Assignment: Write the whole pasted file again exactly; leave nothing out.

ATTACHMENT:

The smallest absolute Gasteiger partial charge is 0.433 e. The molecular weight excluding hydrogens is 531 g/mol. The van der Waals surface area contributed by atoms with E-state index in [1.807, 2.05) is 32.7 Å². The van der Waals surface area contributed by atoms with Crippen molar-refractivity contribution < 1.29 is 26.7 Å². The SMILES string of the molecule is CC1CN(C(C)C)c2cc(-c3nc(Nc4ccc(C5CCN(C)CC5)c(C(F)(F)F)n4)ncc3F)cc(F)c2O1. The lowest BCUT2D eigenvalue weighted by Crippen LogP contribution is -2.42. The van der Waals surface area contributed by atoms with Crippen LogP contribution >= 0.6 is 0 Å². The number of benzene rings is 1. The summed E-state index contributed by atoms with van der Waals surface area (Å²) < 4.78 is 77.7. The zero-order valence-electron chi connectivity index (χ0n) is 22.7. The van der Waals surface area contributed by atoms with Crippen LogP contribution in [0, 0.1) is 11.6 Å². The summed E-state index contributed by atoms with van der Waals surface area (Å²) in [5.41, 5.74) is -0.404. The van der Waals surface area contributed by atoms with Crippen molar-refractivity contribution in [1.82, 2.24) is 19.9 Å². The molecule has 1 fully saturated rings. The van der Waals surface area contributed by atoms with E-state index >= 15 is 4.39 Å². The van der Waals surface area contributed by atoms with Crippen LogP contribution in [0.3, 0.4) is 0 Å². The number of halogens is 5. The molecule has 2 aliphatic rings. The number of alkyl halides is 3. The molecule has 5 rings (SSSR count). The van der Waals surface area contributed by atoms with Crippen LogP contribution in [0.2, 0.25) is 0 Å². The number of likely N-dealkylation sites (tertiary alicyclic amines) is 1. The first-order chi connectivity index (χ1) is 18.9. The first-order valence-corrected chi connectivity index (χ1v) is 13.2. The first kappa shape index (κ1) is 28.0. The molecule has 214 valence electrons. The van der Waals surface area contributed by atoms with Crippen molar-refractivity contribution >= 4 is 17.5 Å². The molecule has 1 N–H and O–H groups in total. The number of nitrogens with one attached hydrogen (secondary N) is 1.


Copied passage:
The smallest absolute Gasteiger partial charge is 0.433 e. The molecular weight excluding hydrogens is 531 g/mol. The van der Waals surface area contributed by atoms with E-state index in [1.807, 2.05) is 32.7 Å². The van der Waals surface area contributed by atoms with Crippen molar-refractivity contribution < 1.29 is 26.7 Å². The SMILES string of the molecule is CC1CN(C(C)C)c2cc(-c3nc(Nc4ccc(C5CCN(C)CC5)c(C(F)(F)F)n4)ncc3F)cc(F)c2O1. The lowest BCUT2D eigenvalue weighted by Crippen LogP contribution is -2.42. The van der Waals surface area contributed by atoms with Crippen LogP contribution >= 0.6 is 0 Å². The number of benzene rings is 1. The summed E-state index contributed by atoms with van der Waals surface area (Å²) < 4.78 is 77.7. The zero-order valence-electron chi connectivity index (χ0n) is 22.7. The van der Waals surface area contributed by atoms with Crippen LogP contribution in [0, 0.1) is 11.6 Å². The summed E-state index contributed by atoms with van der Waals surface area (Å²) in [5.41, 5.74) is -0.404. The van der Waals surface area contributed by atoms with Crippen molar-refractivity contribution in [1.82, 2.24) is 19.9 Å². The molecule has 1 fully saturated rings. The van der Waals surface area contributed by atoms with E-state index >= 15 is 4.39 Å². The van der Waals surface area contributed by atoms with Crippen LogP contribution in [0.3, 0.4) is 0 Å². The number of halogens is 5. The molecule has 2 aliphatic rings. The number of alkyl halides is 3. The molecule has 5 rings (SSSR count). The van der Waals surface area contributed by atoms with Crippen LogP contribution in [0.2, 0.25) is 0 Å². The number of likely N-dealkylation sites (tertiary alicyclic amines) is 1. The first-order chi connectivity index (χ1) is 18.9. The first-order valence-corrected chi connectivity index (χ1v) is 13.2. The first kappa shape index (κ1) is 28.0. The molecule has 214 valence electrons. The van der Waals surface area contributed by atoms with Crippen molar-refractivity contribution >= 4 is 17.5 Å². The molecule has 1 N–H and O–H groups in total. The number of nitrogens with one attached hydrogen (secondary N) is 1.